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A Monster Calls



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Fri Apr 14, 2017 8:31 am
Gringoamericano says...



If he isn't already, then Patrick Ness is probably gonna be one of the next big YA authors. He's recently had A Monster Calls adapted (although it sadly was a box-office flop); and his Chaos Walking series is currently getting its own big screen treatment as well, being helmed by the director of the Bourne series and Captain Phillips, and the writer of such films as Being John Malkovich and Eternal Sunshine of the Spotless Mind.

Speaking of A Monster Calls, let's talk about the book, shall we?

It's about a thirteen year old boy named Conor O'Malley, who in the midst of dealing with his mother's cancer, is visited by a talking yew tree.

Along with being a story about a boy learning to cope with his mother's condition, it's also a story about stories. The monster's main purpose within the novel is to tell Conor three stories that are supposed to help him...although their meaning remains rather obtuse. In return, Conor must tell the one story he's been needing to tell, whether he wants to or not.

I will say that I really enjoyed the novel. It was incredibly sad (which is mildly unsurprising, given the subject matter), but there was a really dark and dry sense of humor that occasionally makes an appearance. The novel really gets you to empathize with Conor and (most of) the people in his life despite every one of them being deeply flawed, and it kind of feels like that was the point of the stories being told as well.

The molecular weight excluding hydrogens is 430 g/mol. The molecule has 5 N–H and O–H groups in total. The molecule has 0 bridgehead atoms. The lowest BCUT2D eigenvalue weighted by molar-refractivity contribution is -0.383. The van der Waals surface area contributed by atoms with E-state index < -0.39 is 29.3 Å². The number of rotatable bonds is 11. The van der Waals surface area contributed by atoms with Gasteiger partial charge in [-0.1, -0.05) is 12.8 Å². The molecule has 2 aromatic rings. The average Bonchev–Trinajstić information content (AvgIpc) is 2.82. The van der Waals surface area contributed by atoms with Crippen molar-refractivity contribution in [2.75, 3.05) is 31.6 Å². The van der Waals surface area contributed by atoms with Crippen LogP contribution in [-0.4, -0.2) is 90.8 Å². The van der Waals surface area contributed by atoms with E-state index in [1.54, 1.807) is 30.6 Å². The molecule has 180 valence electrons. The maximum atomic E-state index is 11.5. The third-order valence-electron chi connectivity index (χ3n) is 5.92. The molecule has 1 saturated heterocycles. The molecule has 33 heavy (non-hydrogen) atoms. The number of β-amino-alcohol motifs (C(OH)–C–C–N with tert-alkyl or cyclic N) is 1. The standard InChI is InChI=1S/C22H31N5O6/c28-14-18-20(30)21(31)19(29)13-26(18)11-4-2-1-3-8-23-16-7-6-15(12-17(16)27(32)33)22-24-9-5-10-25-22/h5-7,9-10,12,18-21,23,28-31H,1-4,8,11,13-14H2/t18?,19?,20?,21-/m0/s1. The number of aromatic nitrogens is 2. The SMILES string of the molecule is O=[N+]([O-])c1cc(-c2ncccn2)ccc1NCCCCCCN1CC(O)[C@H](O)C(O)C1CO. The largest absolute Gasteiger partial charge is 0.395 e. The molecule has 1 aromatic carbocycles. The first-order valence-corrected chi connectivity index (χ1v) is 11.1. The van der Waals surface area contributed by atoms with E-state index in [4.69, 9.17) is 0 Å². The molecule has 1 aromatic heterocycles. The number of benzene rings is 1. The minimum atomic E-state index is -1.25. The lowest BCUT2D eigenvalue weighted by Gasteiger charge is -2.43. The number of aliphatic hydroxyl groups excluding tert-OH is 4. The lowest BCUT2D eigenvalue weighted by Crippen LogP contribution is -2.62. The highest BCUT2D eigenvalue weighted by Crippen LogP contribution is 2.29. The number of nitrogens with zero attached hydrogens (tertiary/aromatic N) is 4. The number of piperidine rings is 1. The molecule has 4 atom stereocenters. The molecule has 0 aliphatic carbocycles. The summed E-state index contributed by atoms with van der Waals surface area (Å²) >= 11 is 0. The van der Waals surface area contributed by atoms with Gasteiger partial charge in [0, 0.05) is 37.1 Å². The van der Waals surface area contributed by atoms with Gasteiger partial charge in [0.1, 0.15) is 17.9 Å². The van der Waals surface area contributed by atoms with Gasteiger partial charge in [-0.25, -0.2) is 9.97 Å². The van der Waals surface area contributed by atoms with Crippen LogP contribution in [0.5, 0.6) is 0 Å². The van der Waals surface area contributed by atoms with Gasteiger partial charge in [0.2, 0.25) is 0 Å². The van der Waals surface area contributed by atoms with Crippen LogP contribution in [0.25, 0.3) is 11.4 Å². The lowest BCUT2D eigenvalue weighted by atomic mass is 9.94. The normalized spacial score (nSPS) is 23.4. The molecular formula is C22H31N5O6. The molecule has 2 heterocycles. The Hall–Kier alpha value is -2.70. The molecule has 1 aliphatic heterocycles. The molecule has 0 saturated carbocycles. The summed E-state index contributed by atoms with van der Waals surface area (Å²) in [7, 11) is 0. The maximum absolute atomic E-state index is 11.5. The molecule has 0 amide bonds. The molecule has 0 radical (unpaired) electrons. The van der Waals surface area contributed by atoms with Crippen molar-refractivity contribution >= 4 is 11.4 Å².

The novel also slightly draws upon some real world inspiration as well. While written by Patrick Ness, the initial idea for the novel came from another UK author named Siobhan Dowd, who sadly passed away from breast cancer after coming up with the characters, the premise, and the beginning. She had specifically contacted Ness to complete the novel.

So now that all that's done and over with; how about the rest of y'all? What did you think of the novel (and it's subsequent adaptation)? I heard that there were two editions published; one with illustrations, and one without them. I picked up the one without them (as it was cheaper), but to those of you who read it with the illustrations; did you feel like they added to the novel?
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here is the deepest secret nobody knows (here is the root of the root and the bud of the bud and the sky of the sky of a treee called life; which grows higher than the soul can home or mind can hide) and this is the wonder that's keeping the stars apart i carry your heart (i carry it in my heart)
— e.e. cummings